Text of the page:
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Monday’s Headlines From Around the Nation

    • Traffic and pollution are plummeting as coronavirus shuts down U.S. cities (New York Times). One of those cities is Atlanta, where vehicular traffic is down 20–40 percent (Brunswick News). We shouldn't let cars back in when this is all over.
    • Transit agencies in Ohio, Vermont, Nevada and elsewhere are going fare-free during the coronavirus outbreak. This both gives financially struggling riders a break and keeps them safer by allowing buses to use all-door boarding, keeping passengers further apart (City Lab). Toronto recently implemented all-door board and is now allowing drivers to wear masks (The Star).
    • Transit Center highlights how various transit agencies are dealing with the pandemic, such as protecting drivers by limiting front-door boarding. Houston is running more buses so riders can keep their distance from each other, and San Francisco is reorienting the system to focus on residents over tourists.
    • Bike-share and e-scooter companies are taking steps to sanitize their mobility devices, and riding a bike or scooter remains the safest way to get around during the pandemic. (Consumer Reports). Now if only they would stop pulling their fleets... (Streetsblog)
    • Over 200 elected officials, transit agencies and other organizations are urging Congress to provide $13 billion in emergency funding to keep transit operating during the coronavirus pandemic. (Transportation for American, Streetsblog Chicago, Streetsblog Mass)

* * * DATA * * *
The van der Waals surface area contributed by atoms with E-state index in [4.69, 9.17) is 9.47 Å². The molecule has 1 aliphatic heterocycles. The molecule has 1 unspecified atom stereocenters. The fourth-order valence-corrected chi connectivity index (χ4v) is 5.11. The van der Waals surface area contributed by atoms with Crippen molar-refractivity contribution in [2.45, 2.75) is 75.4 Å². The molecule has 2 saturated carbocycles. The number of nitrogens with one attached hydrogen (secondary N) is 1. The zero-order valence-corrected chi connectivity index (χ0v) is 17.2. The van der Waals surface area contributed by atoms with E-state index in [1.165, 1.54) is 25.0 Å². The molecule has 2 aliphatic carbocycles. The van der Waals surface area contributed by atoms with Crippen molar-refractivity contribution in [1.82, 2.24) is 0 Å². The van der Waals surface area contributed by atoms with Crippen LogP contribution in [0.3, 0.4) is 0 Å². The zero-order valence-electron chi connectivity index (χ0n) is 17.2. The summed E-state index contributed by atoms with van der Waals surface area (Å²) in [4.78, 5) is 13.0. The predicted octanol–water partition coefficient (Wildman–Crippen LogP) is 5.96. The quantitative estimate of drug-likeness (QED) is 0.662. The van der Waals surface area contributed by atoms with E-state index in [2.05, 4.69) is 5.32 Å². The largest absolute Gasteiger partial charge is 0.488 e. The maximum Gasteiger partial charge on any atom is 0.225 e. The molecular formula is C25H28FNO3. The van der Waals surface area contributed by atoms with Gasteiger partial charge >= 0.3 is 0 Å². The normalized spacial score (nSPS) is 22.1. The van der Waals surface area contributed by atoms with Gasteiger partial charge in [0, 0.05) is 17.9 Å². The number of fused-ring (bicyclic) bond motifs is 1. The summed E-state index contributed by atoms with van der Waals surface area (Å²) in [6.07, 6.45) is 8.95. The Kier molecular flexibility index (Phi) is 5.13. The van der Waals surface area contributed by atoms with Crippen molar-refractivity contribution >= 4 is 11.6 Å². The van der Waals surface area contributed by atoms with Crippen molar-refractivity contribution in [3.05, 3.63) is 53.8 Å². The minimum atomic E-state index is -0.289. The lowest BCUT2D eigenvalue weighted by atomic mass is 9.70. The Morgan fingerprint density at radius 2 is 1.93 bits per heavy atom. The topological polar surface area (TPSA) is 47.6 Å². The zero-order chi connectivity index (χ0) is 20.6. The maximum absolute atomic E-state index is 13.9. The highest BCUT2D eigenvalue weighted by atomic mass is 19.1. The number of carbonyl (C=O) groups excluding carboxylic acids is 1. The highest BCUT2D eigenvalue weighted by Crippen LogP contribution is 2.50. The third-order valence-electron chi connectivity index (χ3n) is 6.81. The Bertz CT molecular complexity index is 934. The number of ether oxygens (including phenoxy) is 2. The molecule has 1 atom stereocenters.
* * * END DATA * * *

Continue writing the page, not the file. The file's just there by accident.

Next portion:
• Among the latest systems affected: Ridership is down over 60 percent on Sound Transit and Seattle Metro buses and trains, and sales tax revenue is taking an even bigger hit than during the Great Recession, which could endanger infrastructure projects like the Federal Way light rail extension (Seattle Times). Ridership is also down about 60 percent in Sacramento, whose transit agency is drastically cutting back service in response (Bee).
    • Taxi, Uber and Lyft drivers are at risk of coming down with COVID-19 and seeing a dramatic drop in income. Making matters worse, as "gig economy" workers, ride-hailing drivers are not eligible for the benefits laid-off hourly and salaried employees can access. (Philadelphia Inquirer)
    • Transit workers in Washington, D.C. are scared to show up for work. (DCist)
    • Virginia is distributing $11 million to local transit agencies that are seeing ridership drop during the pandemic. (CBS 19)
    • Baltimore musicians have found a way to keep people entertained in the age of social distance with personal "sidewalk serenades." (Baltimore Magazine)

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